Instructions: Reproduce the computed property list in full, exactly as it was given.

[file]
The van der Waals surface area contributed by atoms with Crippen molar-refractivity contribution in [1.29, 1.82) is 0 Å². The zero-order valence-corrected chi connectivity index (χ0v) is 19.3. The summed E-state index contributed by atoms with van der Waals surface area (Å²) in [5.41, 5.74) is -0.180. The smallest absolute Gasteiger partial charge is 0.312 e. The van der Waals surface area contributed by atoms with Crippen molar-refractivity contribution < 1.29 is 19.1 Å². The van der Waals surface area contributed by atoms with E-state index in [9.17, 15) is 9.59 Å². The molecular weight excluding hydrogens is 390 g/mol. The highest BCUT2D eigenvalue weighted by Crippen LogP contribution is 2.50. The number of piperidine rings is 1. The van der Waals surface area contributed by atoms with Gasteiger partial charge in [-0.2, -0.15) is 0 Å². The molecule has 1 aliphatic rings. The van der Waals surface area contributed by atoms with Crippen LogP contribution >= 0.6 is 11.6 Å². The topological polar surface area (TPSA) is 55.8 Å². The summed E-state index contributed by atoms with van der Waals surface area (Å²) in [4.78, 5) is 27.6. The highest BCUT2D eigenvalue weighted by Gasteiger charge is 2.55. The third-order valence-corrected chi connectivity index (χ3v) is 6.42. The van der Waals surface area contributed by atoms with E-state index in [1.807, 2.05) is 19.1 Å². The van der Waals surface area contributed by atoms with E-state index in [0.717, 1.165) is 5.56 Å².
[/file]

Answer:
The van der Waals surface area contributed by atoms with Crippen molar-refractivity contribution in [1.29, 1.82) is 0 Å². The zero-order valence-corrected chi connectivity index (χ0v) is 19.3. The summed E-state index contributed by atoms with van der Waals surface area (Å²) in [5.41, 5.74) is -0.180. The smallest absolute Gasteiger partial charge is 0.312 e. The van der Waals surface area contributed by atoms with Crippen molar-refractivity contribution < 1.29 is 19.1 Å². The van der Waals surface area contributed by atoms with E-state index in [9.17, 15) is 9.59 Å². The molecular weight excluding hydrogens is 390 g/mol. The highest BCUT2D eigenvalue weighted by Crippen LogP contribution is 2.50. The number of piperidine rings is 1. The van der Waals surface area contributed by atoms with Gasteiger partial charge in [-0.2, -0.15) is 0 Å². The molecule has 1 aliphatic rings. The van der Waals surface area contributed by atoms with Crippen LogP contribution >= 0.6 is 11.6 Å². The topological polar surface area (TPSA) is 55.8 Å². The summed E-state index contributed by atoms with van der Waals surface area (Å²) in [4.78, 5) is 27.6. The highest BCUT2D eigenvalue weighted by Gasteiger charge is 2.55. The third-order valence-corrected chi connectivity index (χ3v) is 6.42. The van der Waals surface area contributed by atoms with E-state index in [1.807, 2.05) is 19.1 Å². The van der Waals surface area contributed by atoms with E-state index in [0.717, 1.165) is 5.56 Å².